I’m thankful to have my words on the internet. These words! And these ones! Not so much these, I don’t think, these ones have carried it too far. But most of the words I have written in my life no one has read. And that’s OK, most of them shouldn’t be read — but it’s hard to describe how gratifying it is to be working on a skill your entire life in complete solitude, like mashing away at guitar in the dark behind a thick curtain, with no expectation that anyone would ever hear you, only to then, by chance (and the heavy lifting of Kate Preusser and Roger Cormier), have the curtain lift and realize you are on a stage. How many people are in the audience? You don’t know, you can’t see them beneath the haze of light. You don’t care. The acoustics are better and you are no longer afraid that you would spend your life in the dark. You keep mashing away, hoping there’s at least one person in the seats that finds listening worthwhile. A chance to at the otherside of the curtains is all you wanted, anyway.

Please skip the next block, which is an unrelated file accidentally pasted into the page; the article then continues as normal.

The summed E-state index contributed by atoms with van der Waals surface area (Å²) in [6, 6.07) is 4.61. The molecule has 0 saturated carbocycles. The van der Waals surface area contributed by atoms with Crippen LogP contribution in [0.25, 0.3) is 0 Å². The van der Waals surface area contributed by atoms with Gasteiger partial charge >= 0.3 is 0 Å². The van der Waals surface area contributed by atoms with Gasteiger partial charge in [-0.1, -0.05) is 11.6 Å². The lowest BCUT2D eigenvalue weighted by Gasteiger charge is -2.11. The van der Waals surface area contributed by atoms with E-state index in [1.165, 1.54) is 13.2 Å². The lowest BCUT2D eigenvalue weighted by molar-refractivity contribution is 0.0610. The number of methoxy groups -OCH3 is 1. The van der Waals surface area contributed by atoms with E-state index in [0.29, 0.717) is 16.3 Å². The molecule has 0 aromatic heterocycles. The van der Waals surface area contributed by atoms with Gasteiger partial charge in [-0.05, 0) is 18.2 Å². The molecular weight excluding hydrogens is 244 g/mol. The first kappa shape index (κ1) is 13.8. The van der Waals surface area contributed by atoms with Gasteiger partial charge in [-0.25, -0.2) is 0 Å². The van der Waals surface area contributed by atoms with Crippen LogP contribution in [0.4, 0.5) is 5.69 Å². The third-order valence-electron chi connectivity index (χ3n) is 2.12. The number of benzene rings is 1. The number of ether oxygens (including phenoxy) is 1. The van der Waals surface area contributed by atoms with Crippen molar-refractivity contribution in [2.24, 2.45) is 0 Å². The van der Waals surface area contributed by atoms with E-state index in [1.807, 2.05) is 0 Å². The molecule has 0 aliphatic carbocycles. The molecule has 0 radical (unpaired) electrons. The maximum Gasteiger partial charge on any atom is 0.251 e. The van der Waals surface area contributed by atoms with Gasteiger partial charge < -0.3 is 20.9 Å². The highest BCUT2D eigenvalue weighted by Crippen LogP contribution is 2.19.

It seems every single day the list of positives of being a baseball fan shrinks. There are fewer “good” players for whom to root, and it becomes clearer that those at the highest level would love nothing more than to destroy the game, so long as doing so would earn them a few additional pennies. Along with these realizations come uncertainty and guilt — we question how much our fandom contributes to people’s suffering and lament the fact that we never can seem quit baseball. One more fumbled DV case, one more bit of evidence of collusion, we tell ourselves, and we’ll walk away. But we never are able to crawl out from beneath the wreckage.